He married, had a daughter and got divorced. After he lost his first race for governor against Republican Christine Todd Whitman in 1997, McGreevey met Dina Matos, a Catholic from Newark's Portuguese Catholic Ironbound neighborhood. They married and had a daughter.
It seemed perfect, but McGreevey spoke of another reality. "From my early days in school until the present day, I acknowledged some feelings, a certain sense that separated me from others," he said. "But because of my resolve . . . I forced what I thought was an acceptable reality onto myself, a reality which is layered . . . with all the, quote, 'good things.' "
In fact, rumors had long circulated about McGreevey's sexual identity. Political insiders debated whether he was gay, and many spoke of how the governor could be utterly engaging one moment and distant the next. "It always seemed there was a story behind his story," said David Rebovich, managing director of the Rider Institute for New Jersey Politics. "It seemed to close observers that Jim McGreevey was haunted by something."
Recently, New Jersey reporters had written about the governor's house-hunting trips with an aide. One radio host even quizzed McGreevey about his friendship with Cipel, asking if the governor had been a good friend of his.
"Very good friends," McGreevey replied.
"Remains a good friend?" the radio host inquired.
"Yes," McGreevey said.
McGreevey is the second governor to resign this year, following John G. Rowland (R-Conn.), who stepped down amid an ethics investigation.
The New Jersey governor is the latest in a series of public figures whose careers have been seriously damaged or destroyed by revelations of their homosexual activities.
Former representative Gerry E. Studds (D-Mass.) was the first member of Congress to acknowledge he was gay, in 1983. He was censured after a former page revealed he had had a sexual relationship with Studds 10 years earlier. Massachusetts voters returned him to office. Rep. Barney Frank (D-Mass.) was reprimanded by the House in 1990 after he acknowledged he had paid for sex with a male prostitute and hired him as a personal aide. Former representative Robert E. Bauman (R-Md.), who opposed gay rights legislation, was charged in the District in 1980 with soliciting sex from a 16-year-old boy. He was defeated later that year.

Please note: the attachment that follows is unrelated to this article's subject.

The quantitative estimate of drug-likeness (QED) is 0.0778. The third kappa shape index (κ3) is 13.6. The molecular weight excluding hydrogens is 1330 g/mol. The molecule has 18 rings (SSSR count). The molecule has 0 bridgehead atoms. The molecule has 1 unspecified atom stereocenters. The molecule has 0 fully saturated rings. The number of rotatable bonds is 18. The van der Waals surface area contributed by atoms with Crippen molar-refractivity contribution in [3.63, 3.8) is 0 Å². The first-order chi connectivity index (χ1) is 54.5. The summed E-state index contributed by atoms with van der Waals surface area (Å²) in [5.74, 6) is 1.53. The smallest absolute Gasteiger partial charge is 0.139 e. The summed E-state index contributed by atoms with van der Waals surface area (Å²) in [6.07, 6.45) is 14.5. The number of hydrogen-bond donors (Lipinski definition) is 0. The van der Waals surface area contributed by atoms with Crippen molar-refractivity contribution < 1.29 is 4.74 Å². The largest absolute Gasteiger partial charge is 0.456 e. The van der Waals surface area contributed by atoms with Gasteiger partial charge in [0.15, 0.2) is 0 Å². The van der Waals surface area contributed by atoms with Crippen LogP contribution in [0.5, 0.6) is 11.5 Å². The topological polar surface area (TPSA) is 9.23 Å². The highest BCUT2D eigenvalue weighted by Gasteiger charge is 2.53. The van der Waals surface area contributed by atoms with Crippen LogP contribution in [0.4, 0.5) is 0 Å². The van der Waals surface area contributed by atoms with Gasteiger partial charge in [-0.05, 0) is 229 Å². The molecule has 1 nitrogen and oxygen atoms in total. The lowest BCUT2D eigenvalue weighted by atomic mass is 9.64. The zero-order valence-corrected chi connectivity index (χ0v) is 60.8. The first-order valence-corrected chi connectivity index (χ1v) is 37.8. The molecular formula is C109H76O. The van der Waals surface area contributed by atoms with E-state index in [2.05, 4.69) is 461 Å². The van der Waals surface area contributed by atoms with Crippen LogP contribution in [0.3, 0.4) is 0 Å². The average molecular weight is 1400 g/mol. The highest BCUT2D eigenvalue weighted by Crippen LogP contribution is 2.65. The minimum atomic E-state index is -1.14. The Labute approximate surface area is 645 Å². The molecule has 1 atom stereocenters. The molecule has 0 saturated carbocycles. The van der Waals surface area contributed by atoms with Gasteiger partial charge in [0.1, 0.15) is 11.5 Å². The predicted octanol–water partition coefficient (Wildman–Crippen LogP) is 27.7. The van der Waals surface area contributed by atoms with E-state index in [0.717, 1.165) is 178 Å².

Even as McGreevey resigned, he faced the charge that his timing was politically calculated. Aides portrayed his decision not to leave office until mid-November as driven by the need for a smooth transition in this time of a terrorism alert. Republicans dismissed the explanation, saying the timing is purely political.
If McGreevey left before Sept. 13, it would trigger a special election. If he steps down afterward, the Democratic Senate president can serve out the governor's term.
"Regardless of the governor's personal issues, he can no longer effectively govern the state," said Brian Nelson, executive director of the New Jersey Republican State Committee, who threatened to sue to force a quick resignation.
That, in turn, would give the state's most powerful Democrat, Sen. Jon S. Corzine, time to consider whether he wants to run for governor. "The field is open to Corzine," Shure said. "It's clear that the Democratic strategists around the governor feel the party is better off leaving the selection until next year."
Staff writer Eric Pianin in Washington and researcher Richard Drezden in New York contributed to this report. Powell reported from New York.